2. It is truly amazing how many people in NYC have no idea about the new stadium going up. Only in New York, could a state of the art $250 Million stadium be nearing it’s opening and nobody talks about it or even knows about it.

    Hopefully NYRB will up their marketing efforts as well.

  3. Kyle:

    You are correct… it is pretty remarkable. Yet, NYRB has shown little ability to work with the local media to get their message out. They should arrange to have broadcasts from the stadium in the days leading up to the opener that include player interviews and the like.

  4. Comparing RBA to the Prudential Center might make sense, but in the end I disagree. This is because the NHL has three NYC-based (The Prudential Center is known as MSG West to us Ranger fans) teams. The Rangers are the most popular by far, and you really should try to get the same tickets when the Rangers play at The Rock because they won’t be as cheap or as easy to get.

    The Red Bulls, meanwhile, have no competition in Manhattan or Long Island, so the toughest part is to get people to NJ and back in a quick and efficient manner.

  5. I agree with Rob. The Devils are an anomaly; despite all their success, they’re still a clear #2 in their market. Where else does this happen?

    Re: Red Bull Arena, the club seems to be banking on the arena marketing itself. If it’s as good as advertised, it should at the very least be a great draw for visiting teams (I’m in Seattle, and I plan to attend the building’s opening). But for the soccer-savvy New York market, the team’s got to be good for repeat business other than the first game curiosity factor.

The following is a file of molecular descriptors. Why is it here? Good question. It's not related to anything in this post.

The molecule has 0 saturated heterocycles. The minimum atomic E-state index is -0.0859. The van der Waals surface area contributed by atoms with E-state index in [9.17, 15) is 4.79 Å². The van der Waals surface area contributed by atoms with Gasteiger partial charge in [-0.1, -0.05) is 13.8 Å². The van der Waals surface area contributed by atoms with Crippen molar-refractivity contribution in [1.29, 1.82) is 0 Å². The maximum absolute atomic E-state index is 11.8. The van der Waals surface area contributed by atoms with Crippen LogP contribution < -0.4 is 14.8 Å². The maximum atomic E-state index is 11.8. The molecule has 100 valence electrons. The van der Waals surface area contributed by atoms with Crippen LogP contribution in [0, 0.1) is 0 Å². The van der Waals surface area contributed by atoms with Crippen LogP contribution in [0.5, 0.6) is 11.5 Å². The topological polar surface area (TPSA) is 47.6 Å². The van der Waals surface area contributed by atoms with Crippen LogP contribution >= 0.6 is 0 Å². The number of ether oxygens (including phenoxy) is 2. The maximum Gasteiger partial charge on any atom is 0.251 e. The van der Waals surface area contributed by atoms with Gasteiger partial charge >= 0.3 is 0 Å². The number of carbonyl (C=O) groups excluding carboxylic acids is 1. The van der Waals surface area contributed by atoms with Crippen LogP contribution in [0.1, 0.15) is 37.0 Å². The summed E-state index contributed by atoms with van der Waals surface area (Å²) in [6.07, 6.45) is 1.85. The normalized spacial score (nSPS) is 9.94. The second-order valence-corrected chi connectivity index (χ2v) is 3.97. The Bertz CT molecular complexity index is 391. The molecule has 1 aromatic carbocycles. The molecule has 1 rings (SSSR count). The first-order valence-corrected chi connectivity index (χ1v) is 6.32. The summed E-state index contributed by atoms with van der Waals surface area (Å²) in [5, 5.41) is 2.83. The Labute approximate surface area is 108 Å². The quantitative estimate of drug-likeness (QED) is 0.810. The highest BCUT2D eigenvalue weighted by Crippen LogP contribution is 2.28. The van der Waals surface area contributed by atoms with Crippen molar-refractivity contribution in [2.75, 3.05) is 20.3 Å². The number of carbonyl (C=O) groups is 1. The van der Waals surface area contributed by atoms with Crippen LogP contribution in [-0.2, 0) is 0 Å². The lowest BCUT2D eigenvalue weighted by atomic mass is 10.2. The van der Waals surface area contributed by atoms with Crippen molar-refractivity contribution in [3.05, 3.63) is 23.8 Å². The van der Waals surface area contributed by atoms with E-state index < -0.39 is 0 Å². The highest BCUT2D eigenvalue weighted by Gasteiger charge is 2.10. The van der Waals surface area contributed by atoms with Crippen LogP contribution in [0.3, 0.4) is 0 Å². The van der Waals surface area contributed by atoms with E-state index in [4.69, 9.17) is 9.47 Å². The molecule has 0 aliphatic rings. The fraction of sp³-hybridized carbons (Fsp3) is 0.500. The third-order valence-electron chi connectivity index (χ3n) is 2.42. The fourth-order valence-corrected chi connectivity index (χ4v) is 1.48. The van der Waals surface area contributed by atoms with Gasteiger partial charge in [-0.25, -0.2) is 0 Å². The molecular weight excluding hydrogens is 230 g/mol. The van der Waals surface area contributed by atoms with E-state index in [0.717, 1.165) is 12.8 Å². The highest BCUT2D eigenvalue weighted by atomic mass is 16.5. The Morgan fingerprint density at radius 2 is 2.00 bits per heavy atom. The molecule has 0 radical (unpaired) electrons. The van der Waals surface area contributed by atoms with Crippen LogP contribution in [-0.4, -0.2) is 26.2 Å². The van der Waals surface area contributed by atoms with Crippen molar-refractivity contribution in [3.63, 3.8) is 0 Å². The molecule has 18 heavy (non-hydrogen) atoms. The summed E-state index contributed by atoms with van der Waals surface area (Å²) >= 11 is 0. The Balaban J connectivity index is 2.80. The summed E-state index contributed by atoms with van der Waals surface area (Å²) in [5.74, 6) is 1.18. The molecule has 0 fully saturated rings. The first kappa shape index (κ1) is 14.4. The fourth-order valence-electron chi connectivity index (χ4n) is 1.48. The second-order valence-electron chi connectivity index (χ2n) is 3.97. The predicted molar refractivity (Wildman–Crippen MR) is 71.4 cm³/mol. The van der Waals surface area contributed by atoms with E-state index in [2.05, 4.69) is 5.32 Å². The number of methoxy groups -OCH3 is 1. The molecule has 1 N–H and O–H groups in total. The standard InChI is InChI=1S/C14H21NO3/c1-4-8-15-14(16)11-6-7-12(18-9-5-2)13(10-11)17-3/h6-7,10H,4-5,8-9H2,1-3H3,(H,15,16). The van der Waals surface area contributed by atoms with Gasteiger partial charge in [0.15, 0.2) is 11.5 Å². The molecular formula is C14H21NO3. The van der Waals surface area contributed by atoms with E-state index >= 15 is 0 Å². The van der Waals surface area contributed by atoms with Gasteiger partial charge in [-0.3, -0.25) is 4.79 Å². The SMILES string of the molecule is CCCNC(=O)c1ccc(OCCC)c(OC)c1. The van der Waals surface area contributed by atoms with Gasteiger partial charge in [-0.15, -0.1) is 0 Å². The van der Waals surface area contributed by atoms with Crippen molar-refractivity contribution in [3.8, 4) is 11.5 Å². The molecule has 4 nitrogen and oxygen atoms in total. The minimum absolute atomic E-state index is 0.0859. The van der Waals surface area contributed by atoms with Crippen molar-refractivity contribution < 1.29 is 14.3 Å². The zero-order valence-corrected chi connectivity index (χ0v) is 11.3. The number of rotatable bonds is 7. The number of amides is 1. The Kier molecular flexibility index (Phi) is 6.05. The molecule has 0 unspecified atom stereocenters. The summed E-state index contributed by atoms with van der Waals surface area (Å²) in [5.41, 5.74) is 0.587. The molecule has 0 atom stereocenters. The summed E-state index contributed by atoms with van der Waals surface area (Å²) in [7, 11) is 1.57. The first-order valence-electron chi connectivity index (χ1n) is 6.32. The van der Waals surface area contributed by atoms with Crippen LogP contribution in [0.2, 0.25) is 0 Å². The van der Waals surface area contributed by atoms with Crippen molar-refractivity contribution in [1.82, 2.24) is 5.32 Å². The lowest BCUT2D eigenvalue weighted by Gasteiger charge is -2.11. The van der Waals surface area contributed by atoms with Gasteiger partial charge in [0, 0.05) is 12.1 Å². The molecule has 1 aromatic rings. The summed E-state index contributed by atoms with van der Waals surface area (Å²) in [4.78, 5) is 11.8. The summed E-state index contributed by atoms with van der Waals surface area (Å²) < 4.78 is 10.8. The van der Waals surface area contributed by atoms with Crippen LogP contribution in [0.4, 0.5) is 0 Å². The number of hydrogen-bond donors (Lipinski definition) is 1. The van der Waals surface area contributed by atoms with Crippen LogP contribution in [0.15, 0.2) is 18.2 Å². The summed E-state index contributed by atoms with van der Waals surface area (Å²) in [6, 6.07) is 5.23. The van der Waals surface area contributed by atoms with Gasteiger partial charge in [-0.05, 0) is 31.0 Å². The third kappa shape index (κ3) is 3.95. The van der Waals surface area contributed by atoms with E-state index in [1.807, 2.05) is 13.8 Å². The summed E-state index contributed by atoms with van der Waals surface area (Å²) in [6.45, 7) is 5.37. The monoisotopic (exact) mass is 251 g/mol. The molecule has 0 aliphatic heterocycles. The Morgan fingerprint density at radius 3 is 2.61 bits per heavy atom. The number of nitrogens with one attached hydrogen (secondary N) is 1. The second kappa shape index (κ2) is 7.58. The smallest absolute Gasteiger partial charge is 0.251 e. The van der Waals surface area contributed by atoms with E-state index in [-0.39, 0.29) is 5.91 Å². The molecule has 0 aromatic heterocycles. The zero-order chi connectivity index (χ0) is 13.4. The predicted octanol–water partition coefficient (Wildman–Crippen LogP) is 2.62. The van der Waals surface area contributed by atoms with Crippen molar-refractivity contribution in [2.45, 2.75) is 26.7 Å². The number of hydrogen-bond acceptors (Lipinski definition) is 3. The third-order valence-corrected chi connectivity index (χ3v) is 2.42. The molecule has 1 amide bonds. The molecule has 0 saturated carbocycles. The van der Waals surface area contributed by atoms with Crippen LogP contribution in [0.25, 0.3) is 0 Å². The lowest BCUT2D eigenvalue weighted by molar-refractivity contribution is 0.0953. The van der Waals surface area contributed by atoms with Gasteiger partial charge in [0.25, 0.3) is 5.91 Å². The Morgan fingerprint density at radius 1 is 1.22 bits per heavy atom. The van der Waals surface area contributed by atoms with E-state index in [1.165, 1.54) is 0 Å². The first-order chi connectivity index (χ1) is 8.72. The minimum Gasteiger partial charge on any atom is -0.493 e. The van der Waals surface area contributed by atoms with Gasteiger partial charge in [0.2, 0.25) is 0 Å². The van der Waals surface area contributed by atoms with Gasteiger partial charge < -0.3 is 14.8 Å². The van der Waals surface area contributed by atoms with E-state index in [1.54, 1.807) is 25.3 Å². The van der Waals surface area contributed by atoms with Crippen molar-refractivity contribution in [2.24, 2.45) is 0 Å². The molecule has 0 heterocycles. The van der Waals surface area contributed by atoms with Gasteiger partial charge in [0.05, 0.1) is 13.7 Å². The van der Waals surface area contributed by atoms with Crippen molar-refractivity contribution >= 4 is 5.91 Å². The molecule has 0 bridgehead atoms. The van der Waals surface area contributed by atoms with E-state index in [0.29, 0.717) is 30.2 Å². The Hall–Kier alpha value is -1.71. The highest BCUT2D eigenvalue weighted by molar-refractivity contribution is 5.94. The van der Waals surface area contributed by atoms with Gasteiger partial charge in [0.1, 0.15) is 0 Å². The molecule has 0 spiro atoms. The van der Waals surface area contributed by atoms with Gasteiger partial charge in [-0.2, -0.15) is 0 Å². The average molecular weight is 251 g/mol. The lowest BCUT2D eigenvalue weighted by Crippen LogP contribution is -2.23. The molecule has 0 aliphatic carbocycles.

6. The difference between the Prudential Center and RBA is ticket prices. The Devils had to up their ticket prices once the place opened so they could pay back the city for their brand new arena. On top of that, you have two other hockey teams in the area. Also, the Yankees couldn’t even sell out every game in their new stadium. Ticket prices went up for both teams once their opened their new stadiums. The Red Bulls FO have frozen ticket prices for next year. It’s cheap compared to all the other tri-state area teams. And RBA isn’t going to be some boring ass stadium with the same repeated design. This is a whole new style of stadium design here in the US.

  7. As a Metro/RB fan since Day 1, I’ve watched this franchise fail miserably in marketing to the very soccer savvy NY market.

    Consider the varied groups RBNY must attract…

    -The massive youth soccer market and their families
    -Immigrants & 1st/2nd generation Americans who rabidly follow teams from their home countries
    -American soccer fans who disdain MLS in favor of better Euro, MEX, and SA leagues (a huge group)
    -Ex-Pats who love the game
    -MLS/US Soccer fans
    -Former Metro fans that won’t support a club named for an energy drink (More than you think)
    -General sports fans

    Now that the MLS season is over (in NY, anyway), the RB FO should focus on getting better personnel on the field for 2010. Should Henry sign, there’d be a tremendous buzz among knowledgeable soccer fans, not so much the larger NY sports scene, where Henry’s Q value isn’t half as high as Beckham’s.

    Given the team’s horrendous performance this season, it’s no wonder that support for the club has waned. Red Bull is clearly banking on RBA to relaunch the franchise.

    Ben, you mention that RBNY hasn’t connected with the local media, but there are weekly radio shows in both Spanish and now Portuguese (which is spoken in Newark’s Ironbound district across the river from Harrison) focused on the team and soccer in general.

    If the team is a compelling and the message gets out, RBA could be a huge success. But Red Bull can’t worry about three years from now. They’ve got to fill the stadium on 3/27/10 v. Chicago.

Comments are closed.